advertisement

Articles

Diversity report faults MU leaders

Among The review’s findings:

Management: MU does not have a comprehensive approach to diversity management. African American faculty and staff think that some administrators are indifferent and sometimes hostile to their concerns. Women interviewed believe there are barriers to faculty retention and promotion.

Organizational: Two diversity leaders “do not have a collaborative relationship, and this friction impedes progress in enhancing diversity.” There is significant lack of representation of racial/ethnic minority groups in key positions.

Academics: Black faculty perceive that the administration devalues the academic specialties of black faculty who teach black studies courses. Faculty in the Women’s Studies Program do not believe the administration values their academic activities.

One enough for Cougars

Columbia College’s dormant bats finally came out of hibernation.

The Cougars, scoreless for 21 innings, scored a run in the bottom of the seventh inning to defeat Missouri Baptist 1-0 in the first round of the American Midwest Conference Tournament on Tuesday at Columbia College.

New cafe to open at city airport

It won’t be long before the smell of cinnamon rolls and pot roast will waft through the terminal at Columbia Regional Airport.

Anita Griggs plans to open a restaurant at the airport terminal and bring her catering business along. It will be the first restaurant to operate at the airport in about two years.

Bruins’ balancing act

Marc VanDover hasn’t settled on a goalie, but for now, he has struck a compromise.

Since the start of last season, Emily Schuenemeyer and Emily Roark have competed to become Rock Bridge’s starting soccer goalkeeper.

City critique of Patriot Act unlikely

The USA Patriot Act, which President Bush signed in the aftermath of Sept. 11 to combat terrorism, passed through Congress in just a few short weeks.

Don’t expect a resolution criticizing the act to move so fast through the Columbia City Council.

Flipping over flip-flops

It’s that time of year again. The birds are chirping, the grass is growing, the sun is shining and the flip-flops are flipping.

All through the dreary winter I long for the days when I can slip on a pair of my beloved flip-flops and let my toes enjoy the wonderful weather.

Johnson leads Hickman to district championship

The Hickman boys’ golf team shot a 292 and had the top three finishers to win the Class 4, District 5 Tournament on Tuesday at Sedalia Country Club.

Chris Johnson won with a 71, Josh Brady was second with a 72 and D.J. Chung finished third at 73.

Public seeks jobs for youths

Columbia residents, city representatives and employment program sponsors discussed how to create more jobs for First Ward youths during a town hall meeting organized by First Ward Councilwoman Almeta Crayton on Tuesday night.

“We want to find something for our kids to do this summer,” Crayton said. “The violence picks up when you do not have something for them to do.”

Tour tests campus accessibility

It was an uphill battle behind Pickard Hall on Tuesday afternoon for University of Missouri system President Elson Floyd. Challenged by rainy pavement and a steep incline, Floyd struggled to pull himself up toward the street — in a wheelchair.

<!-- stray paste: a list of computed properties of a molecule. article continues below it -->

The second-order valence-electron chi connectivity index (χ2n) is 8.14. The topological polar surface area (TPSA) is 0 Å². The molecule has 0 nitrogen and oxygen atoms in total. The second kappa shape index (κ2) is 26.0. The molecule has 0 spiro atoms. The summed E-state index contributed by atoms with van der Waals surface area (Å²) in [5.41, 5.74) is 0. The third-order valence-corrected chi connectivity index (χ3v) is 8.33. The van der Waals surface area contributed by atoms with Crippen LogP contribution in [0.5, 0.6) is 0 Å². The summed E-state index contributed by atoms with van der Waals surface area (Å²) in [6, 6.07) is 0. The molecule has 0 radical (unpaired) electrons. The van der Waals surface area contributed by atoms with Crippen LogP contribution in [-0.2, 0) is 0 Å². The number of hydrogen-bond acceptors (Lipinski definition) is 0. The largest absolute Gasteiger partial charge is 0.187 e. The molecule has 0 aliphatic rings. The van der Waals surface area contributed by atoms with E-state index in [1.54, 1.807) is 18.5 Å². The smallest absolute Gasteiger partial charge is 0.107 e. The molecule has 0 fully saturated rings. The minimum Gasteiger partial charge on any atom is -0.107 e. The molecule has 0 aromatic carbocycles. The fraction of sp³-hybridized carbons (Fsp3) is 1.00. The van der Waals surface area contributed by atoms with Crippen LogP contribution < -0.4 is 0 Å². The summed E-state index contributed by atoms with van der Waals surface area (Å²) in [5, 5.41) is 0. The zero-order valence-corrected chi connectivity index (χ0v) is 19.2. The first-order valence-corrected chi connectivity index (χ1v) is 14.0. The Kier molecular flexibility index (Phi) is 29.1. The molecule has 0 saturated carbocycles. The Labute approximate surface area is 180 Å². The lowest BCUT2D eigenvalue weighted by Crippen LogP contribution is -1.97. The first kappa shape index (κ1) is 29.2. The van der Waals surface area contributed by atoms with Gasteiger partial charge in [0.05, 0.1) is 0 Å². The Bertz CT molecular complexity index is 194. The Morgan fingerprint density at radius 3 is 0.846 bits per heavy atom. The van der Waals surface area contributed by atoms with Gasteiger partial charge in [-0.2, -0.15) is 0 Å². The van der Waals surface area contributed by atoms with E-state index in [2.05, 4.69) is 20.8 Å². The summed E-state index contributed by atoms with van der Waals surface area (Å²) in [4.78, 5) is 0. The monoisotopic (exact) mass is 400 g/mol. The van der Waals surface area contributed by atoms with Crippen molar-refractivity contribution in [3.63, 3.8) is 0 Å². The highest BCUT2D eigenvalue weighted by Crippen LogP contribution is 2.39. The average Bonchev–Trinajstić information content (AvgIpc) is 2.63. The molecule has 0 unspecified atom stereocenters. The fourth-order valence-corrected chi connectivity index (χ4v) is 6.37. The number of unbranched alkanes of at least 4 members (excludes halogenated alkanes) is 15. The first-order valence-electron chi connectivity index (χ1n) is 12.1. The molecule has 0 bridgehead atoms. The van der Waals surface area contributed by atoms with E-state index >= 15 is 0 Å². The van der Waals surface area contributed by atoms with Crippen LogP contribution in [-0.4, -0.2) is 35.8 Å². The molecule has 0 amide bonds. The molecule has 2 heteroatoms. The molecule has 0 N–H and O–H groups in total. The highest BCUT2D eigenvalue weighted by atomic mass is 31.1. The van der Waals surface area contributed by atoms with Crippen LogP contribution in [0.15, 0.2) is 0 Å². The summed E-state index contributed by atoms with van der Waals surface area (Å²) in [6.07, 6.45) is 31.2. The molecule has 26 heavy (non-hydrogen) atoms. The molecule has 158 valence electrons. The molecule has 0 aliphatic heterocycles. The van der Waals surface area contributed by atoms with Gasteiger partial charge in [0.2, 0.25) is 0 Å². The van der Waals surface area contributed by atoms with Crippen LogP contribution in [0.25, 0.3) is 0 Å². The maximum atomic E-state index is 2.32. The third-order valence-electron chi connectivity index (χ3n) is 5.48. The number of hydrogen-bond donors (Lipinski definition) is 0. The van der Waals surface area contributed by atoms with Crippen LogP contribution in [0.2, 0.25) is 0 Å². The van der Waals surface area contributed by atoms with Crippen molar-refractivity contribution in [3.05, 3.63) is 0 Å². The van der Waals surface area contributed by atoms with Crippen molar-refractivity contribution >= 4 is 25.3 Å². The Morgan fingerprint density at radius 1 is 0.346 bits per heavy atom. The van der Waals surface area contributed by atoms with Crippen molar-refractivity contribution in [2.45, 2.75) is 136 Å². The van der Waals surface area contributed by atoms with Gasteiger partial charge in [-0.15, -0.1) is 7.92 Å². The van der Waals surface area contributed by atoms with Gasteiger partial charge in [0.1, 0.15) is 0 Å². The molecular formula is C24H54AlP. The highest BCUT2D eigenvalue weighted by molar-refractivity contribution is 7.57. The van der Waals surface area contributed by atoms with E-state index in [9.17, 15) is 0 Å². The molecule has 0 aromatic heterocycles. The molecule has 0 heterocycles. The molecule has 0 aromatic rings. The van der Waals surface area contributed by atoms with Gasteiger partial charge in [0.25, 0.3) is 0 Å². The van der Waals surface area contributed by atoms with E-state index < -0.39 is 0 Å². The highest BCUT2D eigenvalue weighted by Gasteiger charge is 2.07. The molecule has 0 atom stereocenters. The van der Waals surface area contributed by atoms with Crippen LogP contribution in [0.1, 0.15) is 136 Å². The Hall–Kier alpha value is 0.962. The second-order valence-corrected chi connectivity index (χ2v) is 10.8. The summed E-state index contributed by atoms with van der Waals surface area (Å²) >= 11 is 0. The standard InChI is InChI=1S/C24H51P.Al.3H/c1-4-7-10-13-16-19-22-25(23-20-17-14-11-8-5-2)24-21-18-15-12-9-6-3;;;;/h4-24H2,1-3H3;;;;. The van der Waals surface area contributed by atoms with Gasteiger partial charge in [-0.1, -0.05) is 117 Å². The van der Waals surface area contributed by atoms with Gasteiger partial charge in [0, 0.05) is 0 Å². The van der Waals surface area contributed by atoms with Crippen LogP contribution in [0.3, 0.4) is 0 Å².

His experience on wheels was part of the Accessibility Tour, an event designed to increase awareness about disabilities at MU. As part of the tour, Floyd talked with faculty, staff and students about the status of disability services on campus.

Lapse seen in gun permit law

KANSAS CITY — The police chief of Hallsville issued concealed weapons permits to people who had not yet cleared fingerprint-based background checks, as state law requires him to do if the checks are not done within 45 days.

True to tradition

Brother and sister Michael Vogt and Maria Gilmore know a lot about Mexican restaurants. After all, they grew up working in their mother’s.

When Gloria Santacruz Vogt opened Santacruz in Jefferson City in 1988, Michael Vogt had no idea that 10 years later he would buy the family restaurant from her and later, along with his sister, expand that business to Columbia. But that’s just what happened.

Legislature OKs education funds

JEFFERSON CITY — Missouri’s House and Senate sent Gov. Bob Holden an education budget Tuesday that was higher than he had requested — and without the tax increases Holden said were necessary to fund his recommendations.

The budget increase is more than what Holden requested but is structured differently. The budget gives $55 million more than requested to elementary and secondary education while giving $18 million less than requested to high education.

UM to get about $10 million more

The University of Missouri system will pick up about half the extra $20 million appropriated Tuesday for higher education.

Nikki Krawitz, UM system vice president for finance and administration, said the university is glad the state recognized the need to increase higher education funding.

Plenty are ignorant in U.S. about Cinco de Mayo

Tonight, MU senior Brett Settle plans to head down to a Mexican restaurant for the annual Cinco de Mayo celebration.

“It’s fun and everybody just has a good time with it,” said Settle, who plans to go to Chevy’s Fresh Mex or La Tolteca.

Boone house tuneup

On a recent visit to the downtown office of her friend Clyde Ruffin, Lucille Salerno gazed out the door toward the home of ragtime musician John William “Blind” Boone and admired the restoration in progress at the national historic landmark.

“Isn’t it beautiful?” she asked.

advertisements